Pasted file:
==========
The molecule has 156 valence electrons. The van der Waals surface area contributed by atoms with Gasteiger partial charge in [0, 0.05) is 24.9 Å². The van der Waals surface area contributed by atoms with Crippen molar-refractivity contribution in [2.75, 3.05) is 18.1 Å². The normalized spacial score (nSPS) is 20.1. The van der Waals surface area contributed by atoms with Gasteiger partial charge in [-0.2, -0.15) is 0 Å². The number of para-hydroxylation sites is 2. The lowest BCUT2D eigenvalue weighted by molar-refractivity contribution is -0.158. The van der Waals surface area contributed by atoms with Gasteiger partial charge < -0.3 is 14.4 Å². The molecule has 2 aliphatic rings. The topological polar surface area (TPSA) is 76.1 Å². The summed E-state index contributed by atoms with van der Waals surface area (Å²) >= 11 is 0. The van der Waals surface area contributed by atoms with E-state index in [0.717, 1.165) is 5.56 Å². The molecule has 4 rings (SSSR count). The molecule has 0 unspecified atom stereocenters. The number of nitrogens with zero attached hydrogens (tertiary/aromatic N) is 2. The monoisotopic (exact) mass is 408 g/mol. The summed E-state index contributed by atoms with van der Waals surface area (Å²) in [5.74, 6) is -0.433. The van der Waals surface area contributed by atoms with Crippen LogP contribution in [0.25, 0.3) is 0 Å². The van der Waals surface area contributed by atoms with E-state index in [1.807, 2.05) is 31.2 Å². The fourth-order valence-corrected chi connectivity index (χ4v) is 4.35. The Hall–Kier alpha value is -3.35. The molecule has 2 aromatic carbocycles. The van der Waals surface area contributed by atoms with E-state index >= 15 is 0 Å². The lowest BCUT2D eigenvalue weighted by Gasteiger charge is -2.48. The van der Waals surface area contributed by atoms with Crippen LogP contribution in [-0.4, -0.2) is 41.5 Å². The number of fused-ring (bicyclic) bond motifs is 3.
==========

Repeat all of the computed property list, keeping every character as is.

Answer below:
The molecule has 156 valence electrons. The van der Waals surface area contributed by atoms with Gasteiger partial charge in [0, 0.05) is 24.9 Å². The van der Waals surface area contributed by atoms with Crippen molar-refractivity contribution in [2.75, 3.05) is 18.1 Å². The normalized spacial score (nSPS) is 20.1. The van der Waals surface area contributed by atoms with Gasteiger partial charge in [-0.2, -0.15) is 0 Å². The number of para-hydroxylation sites is 2. The lowest BCUT2D eigenvalue weighted by molar-refractivity contribution is -0.158. The van der Waals surface area contributed by atoms with Gasteiger partial charge < -0.3 is 14.4 Å². The molecule has 2 aliphatic rings. The topological polar surface area (TPSA) is 76.1 Å². The summed E-state index contributed by atoms with van der Waals surface area (Å²) >= 11 is 0. The van der Waals surface area contributed by atoms with E-state index in [0.717, 1.165) is 5.56 Å². The molecule has 4 rings (SSSR count). The molecule has 0 unspecified atom stereocenters. The number of nitrogens with zero attached hydrogens (tertiary/aromatic N) is 2. The monoisotopic (exact) mass is 408 g/mol. The summed E-state index contributed by atoms with van der Waals surface area (Å²) in [5.74, 6) is -0.433. The van der Waals surface area contributed by atoms with Crippen LogP contribution in [0.25, 0.3) is 0 Å². The van der Waals surface area contributed by atoms with E-state index in [1.807, 2.05) is 31.2 Å². The fourth-order valence-corrected chi connectivity index (χ4v) is 4.35. The Hall–Kier alpha value is -3.35. The molecule has 2 aromatic carbocycles. The van der Waals surface area contributed by atoms with E-state index >= 15 is 0 Å². The lowest BCUT2D eigenvalue weighted by Gasteiger charge is -2.48. The van der Waals surface area contributed by atoms with Crippen LogP contribution in [-0.4, -0.2) is 41.5 Å². The number of fused-ring (bicyclic) bond motifs is 3.